High on a hill overlooking the city's commercial area, the Petersburg Courthouse is a temple-form building that symbolizes Petersburg's urban aspirations in the antebellum era. Designed by one of New York City's leading classical architects, the courthouse draws on William and Henry Inwood's St. Pancras Church (1822) in London in its five-bay pedimented front portico and soaring octagonal bell tower, though here the order is Corinthian rather than Ionic as at St. Pancras. Dominating the skyline, this multitiered tower provided a convenient sighting mark for Union artillery fire during the ten-month Siege of Petersburg and thus was saved from destruction. Although the exterior of the courthouse managed to survive in remarkably good condition, much of its interior has succumbed to remodeling. Fortunately, the fine coffered, domed ceiling of the large second-floor courtroom remains intact.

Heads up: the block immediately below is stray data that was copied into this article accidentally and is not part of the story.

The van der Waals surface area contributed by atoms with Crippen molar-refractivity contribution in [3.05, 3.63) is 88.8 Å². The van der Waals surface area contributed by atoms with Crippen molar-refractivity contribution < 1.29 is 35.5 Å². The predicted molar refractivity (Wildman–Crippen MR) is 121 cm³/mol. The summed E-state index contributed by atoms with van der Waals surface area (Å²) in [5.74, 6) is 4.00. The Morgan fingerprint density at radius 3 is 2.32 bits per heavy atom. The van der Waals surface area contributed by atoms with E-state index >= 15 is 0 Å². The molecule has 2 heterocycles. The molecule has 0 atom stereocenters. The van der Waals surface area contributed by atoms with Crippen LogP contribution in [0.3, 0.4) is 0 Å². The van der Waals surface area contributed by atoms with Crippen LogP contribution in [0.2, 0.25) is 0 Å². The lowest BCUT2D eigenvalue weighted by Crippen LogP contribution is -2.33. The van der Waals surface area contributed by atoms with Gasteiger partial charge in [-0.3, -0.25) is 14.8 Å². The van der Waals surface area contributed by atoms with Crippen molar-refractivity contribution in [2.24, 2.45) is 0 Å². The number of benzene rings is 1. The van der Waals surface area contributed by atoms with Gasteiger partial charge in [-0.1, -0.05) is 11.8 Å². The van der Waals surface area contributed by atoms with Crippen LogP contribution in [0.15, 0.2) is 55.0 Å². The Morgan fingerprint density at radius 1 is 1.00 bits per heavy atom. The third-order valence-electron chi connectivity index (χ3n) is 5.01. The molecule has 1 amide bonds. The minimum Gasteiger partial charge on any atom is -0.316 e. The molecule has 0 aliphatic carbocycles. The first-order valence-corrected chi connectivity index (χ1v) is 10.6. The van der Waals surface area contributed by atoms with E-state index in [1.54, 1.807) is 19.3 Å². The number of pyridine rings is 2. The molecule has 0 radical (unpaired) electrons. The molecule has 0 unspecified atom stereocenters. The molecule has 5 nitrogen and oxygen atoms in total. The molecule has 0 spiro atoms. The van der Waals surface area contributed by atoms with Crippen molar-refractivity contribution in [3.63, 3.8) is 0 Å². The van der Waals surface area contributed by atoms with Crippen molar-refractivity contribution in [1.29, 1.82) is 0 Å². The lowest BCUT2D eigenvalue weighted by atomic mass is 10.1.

The courthouse's brick walls, stuccoed and scored to resemble ashlar, contrast with the adjacent one-story red brick Clerk's Offices (1850s; 1899, Bartholomew F. Smith) joined together in the right forecourt. These small offices with parapeted elbow gables would be at home in any of Virginia's rural courthouse squares. The 1899 Clerk's Office is an example of the fire- and theft-proof structures for which Smith was noted. A modern interpretation of these offices, the Circuit Court and Clerk's Office (1996, Bond Comet Westmoreland and Hiner) stands on the opposite side of the forecourt.